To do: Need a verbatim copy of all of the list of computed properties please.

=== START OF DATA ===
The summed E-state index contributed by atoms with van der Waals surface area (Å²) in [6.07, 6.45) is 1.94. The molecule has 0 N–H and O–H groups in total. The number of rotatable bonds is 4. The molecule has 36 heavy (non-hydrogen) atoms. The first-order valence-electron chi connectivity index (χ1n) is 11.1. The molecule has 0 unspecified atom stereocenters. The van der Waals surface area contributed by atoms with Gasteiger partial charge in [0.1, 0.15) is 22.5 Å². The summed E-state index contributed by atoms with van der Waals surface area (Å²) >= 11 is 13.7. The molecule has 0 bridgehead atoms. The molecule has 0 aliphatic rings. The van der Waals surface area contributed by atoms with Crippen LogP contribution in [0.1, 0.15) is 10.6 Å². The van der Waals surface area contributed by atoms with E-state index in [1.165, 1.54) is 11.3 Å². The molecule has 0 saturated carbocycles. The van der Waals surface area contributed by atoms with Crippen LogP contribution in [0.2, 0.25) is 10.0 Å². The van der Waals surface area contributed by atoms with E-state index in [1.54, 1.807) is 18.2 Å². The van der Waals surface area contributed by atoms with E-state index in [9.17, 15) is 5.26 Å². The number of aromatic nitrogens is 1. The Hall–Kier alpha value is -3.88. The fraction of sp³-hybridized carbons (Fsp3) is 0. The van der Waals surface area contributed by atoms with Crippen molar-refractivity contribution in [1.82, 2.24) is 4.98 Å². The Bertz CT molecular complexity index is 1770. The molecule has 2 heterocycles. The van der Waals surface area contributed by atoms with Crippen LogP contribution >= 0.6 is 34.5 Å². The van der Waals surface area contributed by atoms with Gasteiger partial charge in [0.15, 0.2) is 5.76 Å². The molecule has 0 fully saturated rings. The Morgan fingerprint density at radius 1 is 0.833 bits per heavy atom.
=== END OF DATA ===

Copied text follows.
The summed E-state index contributed by atoms with van der Waals surface area (Å²) in [6.07, 6.45) is 1.94. The molecule has 0 N–H and O–H groups in total. The number of rotatable bonds is 4. The molecule has 36 heavy (non-hydrogen) atoms. The first-order valence-electron chi connectivity index (χ1n) is 11.1. The molecule has 0 unspecified atom stereocenters. The van der Waals surface area contributed by atoms with Gasteiger partial charge in [0.1, 0.15) is 22.5 Å². The summed E-state index contributed by atoms with van der Waals surface area (Å²) >= 11 is 13.7. The molecule has 0 bridgehead atoms. The molecule has 0 aliphatic rings. The van der Waals surface area contributed by atoms with Crippen LogP contribution in [0.1, 0.15) is 10.6 Å². The van der Waals surface area contributed by atoms with E-state index in [1.165, 1.54) is 11.3 Å². The molecule has 0 saturated carbocycles. The van der Waals surface area contributed by atoms with Crippen LogP contribution in [0.2, 0.25) is 10.0 Å². The van der Waals surface area contributed by atoms with E-state index in [1.54, 1.807) is 18.2 Å². The van der Waals surface area contributed by atoms with E-state index in [9.17, 15) is 5.26 Å². The number of aromatic nitrogens is 1. The Hall–Kier alpha value is -3.88. The fraction of sp³-hybridized carbons (Fsp3) is 0. The van der Waals surface area contributed by atoms with Crippen molar-refractivity contribution in [1.82, 2.24) is 4.98 Å². The Bertz CT molecular complexity index is 1770. The molecule has 2 heterocycles. The van der Waals surface area contributed by atoms with Crippen LogP contribution >= 0.6 is 34.5 Å². The van der Waals surface area contributed by atoms with Gasteiger partial charge in [0.15, 0.2) is 5.76 Å². The molecule has 0 fully saturated rings. The Morgan fingerprint density at radius 1 is 0.833 bits per heavy atom.